As predicted I didn’t enjoy the film and if I’m honest I made very little attempt to try and understand it. Half way through I attempted to talk to Yiannis and tell him I was bored but he told me to “shush” and scolded me like a naughty little child. I wasn’t used to this type of behaviour, usually if I was bored during a film I’d tell one of my friends and they’d agree with me and respond with something like “yeah its crap”. As we were walking out of the cinema Yiannis glared at me, this wasn’t how he looked when we arrived. By the time we got in the car I could tell he was angry. As he drove me home he lectured me about how good the film was, he told me I had no appreciation and that I was a “kid who he didn’t want to see again”. It was a relief to put the key in the front door as even my Mum’s lectures weren’t that bad! I shrugged off the incident and didn’t ever expect to hear from Yiannis again. How wrong I was!
 
My parents arrived home the following day, and apart from the trolley in the back lane and a lecture about how Tesco could view it as theft, they were relatively pleased to see me and at the very least they were happy that their house was still in one piece. On Monday I returned to school, as I had been off for half term week, I never wore school uniform anyway (although I was supposed to) so I easily flitted in and out of school as I pleased.  When I got home from school my Mum told me that she had bought herself a mobile phone (a brick-like Motorola) and she asked me if I would help her work it (any anger she had at me appeared to be evaporating slowly!) Between us we were trying to decipher how to wedge the oversized battery into the back of the phone when the doorbell rang. Mum went to answer the door and came back into the living room informing me it was someone wanting to see me. I went to the door and my ever nosey mother went to the kitchen to listen in on the conversation I was having with the new face at her front door. To my great surprise it was Yiannis. He had a large wedge of kitchen roll in his hand which he informed me was Birthday cake from his Nan. He told me that he’d been telling her about me and that she was insistent he brought me a slice. As kind as the gesture was, all I could think was ‘shit, if he comes in he’ll detect I’ve been to school and work out my age’. So I thanked him for the cake and kept the conversation short and sweet. As expected, I then had to explain to my Mum who I had been speaking to and at the time even she thought the gesture of bringing me cake was ‘nice’.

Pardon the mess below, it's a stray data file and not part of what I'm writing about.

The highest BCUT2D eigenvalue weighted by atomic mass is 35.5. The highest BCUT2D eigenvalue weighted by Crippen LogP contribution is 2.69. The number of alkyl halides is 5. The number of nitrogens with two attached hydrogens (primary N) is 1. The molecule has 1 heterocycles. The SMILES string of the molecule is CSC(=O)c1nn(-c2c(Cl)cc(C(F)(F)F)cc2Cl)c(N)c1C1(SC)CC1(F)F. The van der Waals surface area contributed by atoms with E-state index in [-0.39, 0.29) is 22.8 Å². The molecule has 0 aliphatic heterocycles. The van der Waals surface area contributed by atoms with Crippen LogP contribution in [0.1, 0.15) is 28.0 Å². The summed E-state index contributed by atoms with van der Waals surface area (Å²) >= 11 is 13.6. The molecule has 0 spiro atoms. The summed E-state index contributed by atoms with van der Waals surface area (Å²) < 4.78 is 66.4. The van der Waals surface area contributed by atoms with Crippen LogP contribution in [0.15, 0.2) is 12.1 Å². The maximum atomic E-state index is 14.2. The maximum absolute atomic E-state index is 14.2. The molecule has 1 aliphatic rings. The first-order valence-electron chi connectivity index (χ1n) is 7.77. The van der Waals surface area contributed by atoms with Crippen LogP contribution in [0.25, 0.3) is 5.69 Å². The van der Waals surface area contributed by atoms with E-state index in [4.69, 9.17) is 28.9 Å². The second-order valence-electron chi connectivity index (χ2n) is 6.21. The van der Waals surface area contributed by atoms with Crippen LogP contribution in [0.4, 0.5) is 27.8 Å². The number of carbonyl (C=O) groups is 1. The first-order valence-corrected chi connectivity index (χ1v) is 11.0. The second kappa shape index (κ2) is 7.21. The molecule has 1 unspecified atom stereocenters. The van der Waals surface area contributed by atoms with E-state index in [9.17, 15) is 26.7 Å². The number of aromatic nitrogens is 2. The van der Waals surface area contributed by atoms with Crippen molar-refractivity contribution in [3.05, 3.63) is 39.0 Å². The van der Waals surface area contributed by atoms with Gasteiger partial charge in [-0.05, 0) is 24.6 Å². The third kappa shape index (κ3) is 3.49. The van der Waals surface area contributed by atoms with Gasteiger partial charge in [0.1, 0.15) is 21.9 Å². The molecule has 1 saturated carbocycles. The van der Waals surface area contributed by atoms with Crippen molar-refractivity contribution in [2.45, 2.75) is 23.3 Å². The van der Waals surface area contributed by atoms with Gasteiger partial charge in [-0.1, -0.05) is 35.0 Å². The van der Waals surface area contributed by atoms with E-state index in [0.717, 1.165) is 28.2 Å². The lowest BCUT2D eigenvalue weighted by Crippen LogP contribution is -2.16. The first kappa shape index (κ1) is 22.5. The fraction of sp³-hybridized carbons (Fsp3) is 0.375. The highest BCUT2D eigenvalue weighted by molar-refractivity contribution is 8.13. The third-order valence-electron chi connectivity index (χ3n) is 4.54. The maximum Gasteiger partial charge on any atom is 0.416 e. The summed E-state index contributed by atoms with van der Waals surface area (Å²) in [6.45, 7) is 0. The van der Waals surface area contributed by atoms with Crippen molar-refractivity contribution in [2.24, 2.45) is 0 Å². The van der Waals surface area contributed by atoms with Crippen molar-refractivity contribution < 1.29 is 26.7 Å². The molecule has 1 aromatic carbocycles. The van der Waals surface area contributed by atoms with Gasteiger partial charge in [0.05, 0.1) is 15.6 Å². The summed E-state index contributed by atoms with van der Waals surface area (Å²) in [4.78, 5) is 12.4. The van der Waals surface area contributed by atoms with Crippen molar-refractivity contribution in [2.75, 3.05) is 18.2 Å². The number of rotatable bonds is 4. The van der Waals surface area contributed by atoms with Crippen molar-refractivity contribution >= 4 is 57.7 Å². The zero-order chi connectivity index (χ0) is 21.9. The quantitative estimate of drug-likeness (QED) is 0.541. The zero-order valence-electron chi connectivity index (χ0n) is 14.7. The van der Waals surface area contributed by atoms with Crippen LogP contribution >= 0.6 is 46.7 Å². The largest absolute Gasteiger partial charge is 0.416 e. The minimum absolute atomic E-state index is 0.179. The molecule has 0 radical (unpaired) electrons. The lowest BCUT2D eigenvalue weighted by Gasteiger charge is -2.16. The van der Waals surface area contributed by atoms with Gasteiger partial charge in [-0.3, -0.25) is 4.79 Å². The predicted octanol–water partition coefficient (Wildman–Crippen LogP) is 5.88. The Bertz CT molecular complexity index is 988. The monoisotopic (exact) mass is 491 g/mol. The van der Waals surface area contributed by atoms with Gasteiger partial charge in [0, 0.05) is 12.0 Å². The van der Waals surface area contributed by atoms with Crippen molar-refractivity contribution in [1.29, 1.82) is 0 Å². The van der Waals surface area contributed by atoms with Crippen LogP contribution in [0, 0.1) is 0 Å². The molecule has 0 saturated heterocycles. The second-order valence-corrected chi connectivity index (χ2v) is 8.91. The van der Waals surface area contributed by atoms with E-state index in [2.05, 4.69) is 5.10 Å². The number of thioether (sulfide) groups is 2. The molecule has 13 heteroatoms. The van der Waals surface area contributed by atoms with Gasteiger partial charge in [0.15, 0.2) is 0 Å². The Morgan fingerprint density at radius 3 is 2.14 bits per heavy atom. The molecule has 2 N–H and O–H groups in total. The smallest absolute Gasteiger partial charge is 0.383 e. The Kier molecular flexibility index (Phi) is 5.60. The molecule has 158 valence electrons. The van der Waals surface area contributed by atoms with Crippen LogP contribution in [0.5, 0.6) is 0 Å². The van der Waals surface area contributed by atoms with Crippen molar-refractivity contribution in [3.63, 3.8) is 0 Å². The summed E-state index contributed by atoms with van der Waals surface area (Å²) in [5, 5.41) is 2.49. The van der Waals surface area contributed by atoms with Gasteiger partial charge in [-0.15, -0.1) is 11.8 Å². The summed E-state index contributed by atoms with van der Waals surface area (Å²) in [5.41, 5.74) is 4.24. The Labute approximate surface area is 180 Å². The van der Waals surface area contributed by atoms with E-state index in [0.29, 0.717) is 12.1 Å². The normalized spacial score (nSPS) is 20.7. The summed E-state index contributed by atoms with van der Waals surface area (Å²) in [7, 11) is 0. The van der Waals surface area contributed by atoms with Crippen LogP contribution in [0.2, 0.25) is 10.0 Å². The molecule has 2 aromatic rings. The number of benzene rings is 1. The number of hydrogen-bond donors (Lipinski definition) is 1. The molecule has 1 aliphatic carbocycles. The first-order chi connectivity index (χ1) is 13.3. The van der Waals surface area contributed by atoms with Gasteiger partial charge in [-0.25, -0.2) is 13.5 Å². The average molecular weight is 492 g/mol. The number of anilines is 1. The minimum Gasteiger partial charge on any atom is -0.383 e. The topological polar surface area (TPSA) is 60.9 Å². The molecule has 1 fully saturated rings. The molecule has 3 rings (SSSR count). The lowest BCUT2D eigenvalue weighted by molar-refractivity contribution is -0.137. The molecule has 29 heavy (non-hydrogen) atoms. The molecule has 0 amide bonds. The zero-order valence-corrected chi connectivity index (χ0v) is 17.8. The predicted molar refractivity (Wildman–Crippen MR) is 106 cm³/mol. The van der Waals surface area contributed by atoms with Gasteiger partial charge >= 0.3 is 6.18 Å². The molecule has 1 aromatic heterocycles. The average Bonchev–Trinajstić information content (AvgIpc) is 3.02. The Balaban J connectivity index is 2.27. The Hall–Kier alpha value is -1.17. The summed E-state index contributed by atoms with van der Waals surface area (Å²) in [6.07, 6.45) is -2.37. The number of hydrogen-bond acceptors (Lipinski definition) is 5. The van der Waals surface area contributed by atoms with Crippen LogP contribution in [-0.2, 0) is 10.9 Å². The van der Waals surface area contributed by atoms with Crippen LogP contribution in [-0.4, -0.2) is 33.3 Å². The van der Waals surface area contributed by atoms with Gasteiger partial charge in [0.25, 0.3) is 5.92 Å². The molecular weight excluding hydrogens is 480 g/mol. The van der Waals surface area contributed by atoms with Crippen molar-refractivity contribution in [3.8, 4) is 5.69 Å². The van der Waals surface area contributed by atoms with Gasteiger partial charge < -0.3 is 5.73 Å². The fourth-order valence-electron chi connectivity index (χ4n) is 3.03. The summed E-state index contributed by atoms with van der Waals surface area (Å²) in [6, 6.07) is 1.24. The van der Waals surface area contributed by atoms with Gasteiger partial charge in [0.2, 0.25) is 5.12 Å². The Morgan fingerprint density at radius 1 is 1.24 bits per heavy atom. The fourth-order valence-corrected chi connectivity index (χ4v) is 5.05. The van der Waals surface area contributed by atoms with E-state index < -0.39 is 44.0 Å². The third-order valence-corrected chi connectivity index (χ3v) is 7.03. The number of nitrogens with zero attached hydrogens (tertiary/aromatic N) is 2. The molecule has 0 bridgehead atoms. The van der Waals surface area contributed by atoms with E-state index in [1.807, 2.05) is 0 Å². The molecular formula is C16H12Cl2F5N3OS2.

Copyright © 2015 by Evie James
 
All rights reserved. This book or any portion thereof may not be reproduced or used in any manner whatsoever without the express written permission of the publisher.
 
First published 2015